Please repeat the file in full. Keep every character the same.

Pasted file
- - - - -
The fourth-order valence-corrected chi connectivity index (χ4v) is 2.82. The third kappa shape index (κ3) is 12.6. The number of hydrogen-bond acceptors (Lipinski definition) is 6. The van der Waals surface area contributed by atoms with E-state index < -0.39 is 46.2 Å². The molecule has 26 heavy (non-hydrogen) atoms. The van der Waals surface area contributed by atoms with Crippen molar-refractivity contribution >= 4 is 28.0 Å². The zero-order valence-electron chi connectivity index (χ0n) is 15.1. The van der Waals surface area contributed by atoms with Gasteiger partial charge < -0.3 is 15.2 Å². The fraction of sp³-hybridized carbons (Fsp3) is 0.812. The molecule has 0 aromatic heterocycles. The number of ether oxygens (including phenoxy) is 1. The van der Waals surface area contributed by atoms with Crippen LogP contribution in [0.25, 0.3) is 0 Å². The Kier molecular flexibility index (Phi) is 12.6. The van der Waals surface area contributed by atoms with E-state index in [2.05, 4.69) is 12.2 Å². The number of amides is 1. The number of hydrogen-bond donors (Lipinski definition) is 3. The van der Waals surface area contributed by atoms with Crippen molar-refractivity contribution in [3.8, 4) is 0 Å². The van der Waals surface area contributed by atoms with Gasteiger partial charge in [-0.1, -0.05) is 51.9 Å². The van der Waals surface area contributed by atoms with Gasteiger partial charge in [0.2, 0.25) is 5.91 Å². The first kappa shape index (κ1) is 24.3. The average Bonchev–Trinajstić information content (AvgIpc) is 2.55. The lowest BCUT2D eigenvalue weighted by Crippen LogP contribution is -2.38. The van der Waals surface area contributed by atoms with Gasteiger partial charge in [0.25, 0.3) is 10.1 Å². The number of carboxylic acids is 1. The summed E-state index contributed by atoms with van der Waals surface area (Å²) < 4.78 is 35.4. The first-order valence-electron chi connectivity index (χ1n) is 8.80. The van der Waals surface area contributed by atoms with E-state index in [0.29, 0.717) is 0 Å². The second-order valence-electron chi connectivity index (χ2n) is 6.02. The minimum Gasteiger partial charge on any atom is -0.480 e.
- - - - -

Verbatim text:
The fourth-order valence-corrected chi connectivity index (χ4v) is 2.82. The third kappa shape index (κ3) is 12.6. The number of hydrogen-bond acceptors (Lipinski definition) is 6. The van der Waals surface area contributed by atoms with E-state index < -0.39 is 46.2 Å². The molecule has 26 heavy (non-hydrogen) atoms. The van der Waals surface area contributed by atoms with Crippen molar-refractivity contribution >= 4 is 28.0 Å². The zero-order valence-electron chi connectivity index (χ0n) is 15.1. The van der Waals surface area contributed by atoms with Gasteiger partial charge < -0.3 is 15.2 Å². The fraction of sp³-hybridized carbons (Fsp3) is 0.812. The molecule has 0 aromatic heterocycles. The number of ether oxygens (including phenoxy) is 1. The van der Waals surface area contributed by atoms with Crippen LogP contribution in [0.25, 0.3) is 0 Å². The Kier molecular flexibility index (Phi) is 12.6. The van der Waals surface area contributed by atoms with E-state index in [2.05, 4.69) is 12.2 Å². The number of amides is 1. The number of hydrogen-bond donors (Lipinski definition) is 3. The van der Waals surface area contributed by atoms with Crippen molar-refractivity contribution in [3.8, 4) is 0 Å². The van der Waals surface area contributed by atoms with Gasteiger partial charge in [-0.1, -0.05) is 51.9 Å². The van der Waals surface area contributed by atoms with Gasteiger partial charge in [0.2, 0.25) is 5.91 Å². The first kappa shape index (κ1) is 24.3. The average Bonchev–Trinajstić information content (AvgIpc) is 2.55. The lowest BCUT2D eigenvalue weighted by Crippen LogP contribution is -2.38. The van der Waals surface area contributed by atoms with Gasteiger partial charge in [0.25, 0.3) is 10.1 Å². The number of carboxylic acids is 1. The summed E-state index contributed by atoms with van der Waals surface area (Å²) < 4.78 is 35.4. The first-order valence-electron chi connectivity index (χ1n) is 8.80. The van der Waals surface area contributed by atoms with E-state index in [0.29, 0.717) is 0 Å². The second-order valence-electron chi connectivity index (χ2n) is 6.02. The minimum Gasteiger partial charge on any atom is -0.480 e.